Forrester Blogs For Business Technology Professionals
This is a roll-up of all Forrester blogs written for Business Technology Professionals. Role-specific blogs are listed below. Visit Forrester.com to learn how we make Business Technology Professionals successful every day.
In its complaint, the SEC alleges that, “Madoff and his lieutenant Frank DiPascali, Jr., routinely asked (Jerome) O'Hara and (George) Perez for their help in creating records that, among other things, combined actual positions and activity from... market-making and proprietary trading businesses with the fictional balances maintained in investor accounts.”
The SEC further alleges that O’Hara and Perez tried to cover their tracks by deleting hundreds of files, withdrew hundreds of thousands of dollars from their investments through the company, told Madoff they wanted to stop helping him, and then accepted larger salaries and substantial bonuses for their promise to keep quiet.
It will be interesting to watch this case unfold. I was hoping it would get into issues of whether the IT professionals were considered just uninvolved support staff or key participants in the scheme. Considering the evidence SEC claims to have, I don’t think we’ll hear those arguments in this case, but keep an eye out for how the defense comes together. Fraud prevention is a growing area of concern for government, health care, insurance, financial services, and other industries... which means we could be seeing more cases questioning the responsibility of IT to identify and/or prevent such issues.
Our latest featured podcast is Bill Band's "The Top 19 Customer Management Technologies To Watch".
In this podcast, BP&A Vice President and Principal Analyst Bill Band describes what technologies comprise the customer management applications ecosystem, and which ones offer the most value based on Forrester’s most recent research.
We look forward to your questions and comments.
Subscribe to Business Process & Applications podcasts through iTunes.
Each year for the past three years I've analyzed and written on the state of enterprise disaster recovery preparedness. I've seen a definite improvement in overall DR preparedness during these past three years. Most enterprises do have some kind of recovery data center, enterprises often use an internal or colocated recovery data center to support advanced DR solutions such as replication and more "active-active" data center configurations and finally, the distance between data centers is increasing. As much as things have improved, there is still a lot more room for improvement not just in advanced technology adoption but also in DR process management. I typically find that very few enterprises are both technically sophisticated and good at managing DR as an on-going process.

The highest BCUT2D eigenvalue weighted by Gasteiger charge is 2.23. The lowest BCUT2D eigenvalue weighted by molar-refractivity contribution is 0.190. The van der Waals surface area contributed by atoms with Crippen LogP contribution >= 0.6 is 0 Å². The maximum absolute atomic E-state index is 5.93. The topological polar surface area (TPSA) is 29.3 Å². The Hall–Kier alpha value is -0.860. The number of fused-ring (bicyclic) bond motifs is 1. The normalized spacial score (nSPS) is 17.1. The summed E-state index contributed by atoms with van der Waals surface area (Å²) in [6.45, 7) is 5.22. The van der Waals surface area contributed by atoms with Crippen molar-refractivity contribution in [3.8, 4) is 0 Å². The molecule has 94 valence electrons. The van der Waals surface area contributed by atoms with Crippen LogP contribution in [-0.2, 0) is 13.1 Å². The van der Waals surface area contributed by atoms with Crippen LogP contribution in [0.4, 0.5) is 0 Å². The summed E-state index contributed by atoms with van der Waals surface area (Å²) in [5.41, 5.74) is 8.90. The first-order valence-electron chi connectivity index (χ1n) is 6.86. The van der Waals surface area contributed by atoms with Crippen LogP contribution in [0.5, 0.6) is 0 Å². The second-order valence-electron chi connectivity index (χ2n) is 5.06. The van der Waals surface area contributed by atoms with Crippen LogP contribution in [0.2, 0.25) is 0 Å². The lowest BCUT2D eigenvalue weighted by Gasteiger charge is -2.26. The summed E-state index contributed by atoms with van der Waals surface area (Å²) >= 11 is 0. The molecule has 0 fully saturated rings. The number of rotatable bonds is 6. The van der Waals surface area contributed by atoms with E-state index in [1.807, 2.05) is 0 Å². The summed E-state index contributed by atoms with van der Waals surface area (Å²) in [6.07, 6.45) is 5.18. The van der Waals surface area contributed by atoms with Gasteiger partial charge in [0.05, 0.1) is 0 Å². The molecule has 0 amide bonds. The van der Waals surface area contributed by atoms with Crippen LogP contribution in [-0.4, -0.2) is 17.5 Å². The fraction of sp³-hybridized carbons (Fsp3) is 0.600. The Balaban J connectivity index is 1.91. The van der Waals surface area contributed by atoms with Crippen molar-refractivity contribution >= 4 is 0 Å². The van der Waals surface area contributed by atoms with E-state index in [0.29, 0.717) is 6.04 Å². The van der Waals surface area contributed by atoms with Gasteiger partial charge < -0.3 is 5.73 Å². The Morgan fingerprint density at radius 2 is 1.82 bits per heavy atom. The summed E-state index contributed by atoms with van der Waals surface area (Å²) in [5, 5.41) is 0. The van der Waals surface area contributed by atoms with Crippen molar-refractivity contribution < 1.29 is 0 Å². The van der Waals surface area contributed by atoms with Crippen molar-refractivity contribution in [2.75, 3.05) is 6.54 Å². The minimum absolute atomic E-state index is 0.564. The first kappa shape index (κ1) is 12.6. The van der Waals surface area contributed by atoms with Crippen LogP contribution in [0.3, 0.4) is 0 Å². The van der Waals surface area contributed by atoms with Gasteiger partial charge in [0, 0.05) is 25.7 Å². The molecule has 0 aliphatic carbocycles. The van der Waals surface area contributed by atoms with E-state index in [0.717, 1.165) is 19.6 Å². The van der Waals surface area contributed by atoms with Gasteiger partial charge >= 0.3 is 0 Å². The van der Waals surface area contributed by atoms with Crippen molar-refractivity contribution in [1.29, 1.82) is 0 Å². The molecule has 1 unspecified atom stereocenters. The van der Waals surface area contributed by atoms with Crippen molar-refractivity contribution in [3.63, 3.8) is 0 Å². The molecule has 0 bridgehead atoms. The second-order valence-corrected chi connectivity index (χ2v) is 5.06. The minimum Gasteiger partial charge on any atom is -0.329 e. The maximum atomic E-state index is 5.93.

When it comes to DR planning and process management, there are a number of standards including the British Standard for IT Service Continuity Management (BS 25777), other country standards and even industry specific standards. British Standards have a history of evolving into ISO standards and there has already been widespread acceptance of BS 25777 as well as BS 25999 (the business continuity version). No matter which standard you follow, I don’t think you can go drastically wrong. DR planning best practices have been well defined for years and there is a lot of commonality in these standards. They will all recommend:
I'd like to drill into some more details on my BI SaaS blog from September 2009. A key critical point to "what differentiates one BI SaaS vendor from another" discussion is what really constitutes multi-tenant architecture. Here are some initiall thoughts to stimulate the discussion:
DBMS. There's got to be back end, DBMS architecture that allows for one of the following:
Automatically generate a separate DBMS instance for each client
Use same DBMS instance for multiple clients, but automatically generate a set of unique tables for each client
Use same DBMS instance and tables for multiple clients, but automatically assign unique keys to to each client so that they can only update and retrieve their own rows
Application. Similar functionality has to exist in the application tier:
Automatically connect to the appropriate, client specific DBMS instance, or
Automatically use views that only point to client specific tables, or
Append "where" clause to each SQL statement to only retrieve client specific rows
The thing is, I wonder how many CIOs see themselves as social evangelists. You’re a CIO...
Are you on Twitter?
Do you have a full profile on LinkedIn?
How about Facebook?
Do you understand how your marketing organization is leveraging social media?
Do you have a role as social advocate in the organization?
I believe one important role of the CIO is to help peers in the business to better understand just how transformational social media can be to helping increase growth and/or drive productivity to improve the bottom line.